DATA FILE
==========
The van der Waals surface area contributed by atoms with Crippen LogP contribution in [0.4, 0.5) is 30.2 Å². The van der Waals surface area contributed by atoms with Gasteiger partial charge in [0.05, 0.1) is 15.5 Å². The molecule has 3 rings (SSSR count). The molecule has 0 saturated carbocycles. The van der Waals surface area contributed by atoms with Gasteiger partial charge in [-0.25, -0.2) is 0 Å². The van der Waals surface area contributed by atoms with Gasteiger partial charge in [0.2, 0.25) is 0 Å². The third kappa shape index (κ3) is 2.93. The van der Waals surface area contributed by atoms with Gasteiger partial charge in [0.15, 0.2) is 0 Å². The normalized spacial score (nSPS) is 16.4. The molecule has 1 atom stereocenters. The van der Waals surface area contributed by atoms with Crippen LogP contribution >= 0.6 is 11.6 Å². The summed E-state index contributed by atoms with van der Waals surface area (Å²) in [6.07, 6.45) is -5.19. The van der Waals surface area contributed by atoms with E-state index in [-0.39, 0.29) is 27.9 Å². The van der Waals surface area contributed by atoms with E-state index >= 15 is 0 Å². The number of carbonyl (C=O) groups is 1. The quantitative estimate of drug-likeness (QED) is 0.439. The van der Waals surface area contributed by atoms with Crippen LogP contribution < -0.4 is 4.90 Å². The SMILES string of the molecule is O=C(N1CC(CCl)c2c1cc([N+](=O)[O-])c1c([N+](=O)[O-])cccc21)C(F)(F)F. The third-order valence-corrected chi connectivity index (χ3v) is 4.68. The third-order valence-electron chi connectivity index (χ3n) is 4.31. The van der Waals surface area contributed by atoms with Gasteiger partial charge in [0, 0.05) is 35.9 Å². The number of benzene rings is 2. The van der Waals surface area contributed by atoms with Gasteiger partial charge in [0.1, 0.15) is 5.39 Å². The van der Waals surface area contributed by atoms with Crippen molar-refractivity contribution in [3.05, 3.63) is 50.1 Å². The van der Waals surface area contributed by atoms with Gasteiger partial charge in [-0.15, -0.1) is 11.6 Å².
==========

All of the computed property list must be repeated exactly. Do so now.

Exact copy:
The van der Waals surface area contributed by atoms with Crippen LogP contribution in [0.4, 0.5) is 30.2 Å². The van der Waals surface area contributed by atoms with Gasteiger partial charge in [0.05, 0.1) is 15.5 Å². The molecule has 3 rings (SSSR count). The molecule has 0 saturated carbocycles. The van der Waals surface area contributed by atoms with Gasteiger partial charge in [-0.25, -0.2) is 0 Å². The van der Waals surface area contributed by atoms with Gasteiger partial charge in [0.2, 0.25) is 0 Å². The third kappa shape index (κ3) is 2.93. The van der Waals surface area contributed by atoms with Gasteiger partial charge in [0.15, 0.2) is 0 Å². The normalized spacial score (nSPS) is 16.4. The molecule has 1 atom stereocenters. The van der Waals surface area contributed by atoms with Crippen LogP contribution >= 0.6 is 11.6 Å². The summed E-state index contributed by atoms with van der Waals surface area (Å²) in [6.07, 6.45) is -5.19. The van der Waals surface area contributed by atoms with E-state index in [-0.39, 0.29) is 27.9 Å². The van der Waals surface area contributed by atoms with E-state index >= 15 is 0 Å². The number of carbonyl (C=O) groups is 1. The quantitative estimate of drug-likeness (QED) is 0.439. The van der Waals surface area contributed by atoms with Crippen LogP contribution < -0.4 is 4.90 Å². The SMILES string of the molecule is O=C(N1CC(CCl)c2c1cc([N+](=O)[O-])c1c([N+](=O)[O-])cccc21)C(F)(F)F. The third-order valence-corrected chi connectivity index (χ3v) is 4.68. The third-order valence-electron chi connectivity index (χ3n) is 4.31. The van der Waals surface area contributed by atoms with Gasteiger partial charge in [0, 0.05) is 35.9 Å². The number of benzene rings is 2. The van der Waals surface area contributed by atoms with Gasteiger partial charge in [0.1, 0.15) is 5.39 Å². The van der Waals surface area contributed by atoms with Crippen molar-refractivity contribution in [3.05, 3.63) is 50.1 Å². The van der Waals surface area contributed by atoms with Gasteiger partial charge in [-0.15, -0.1) is 11.6 Å².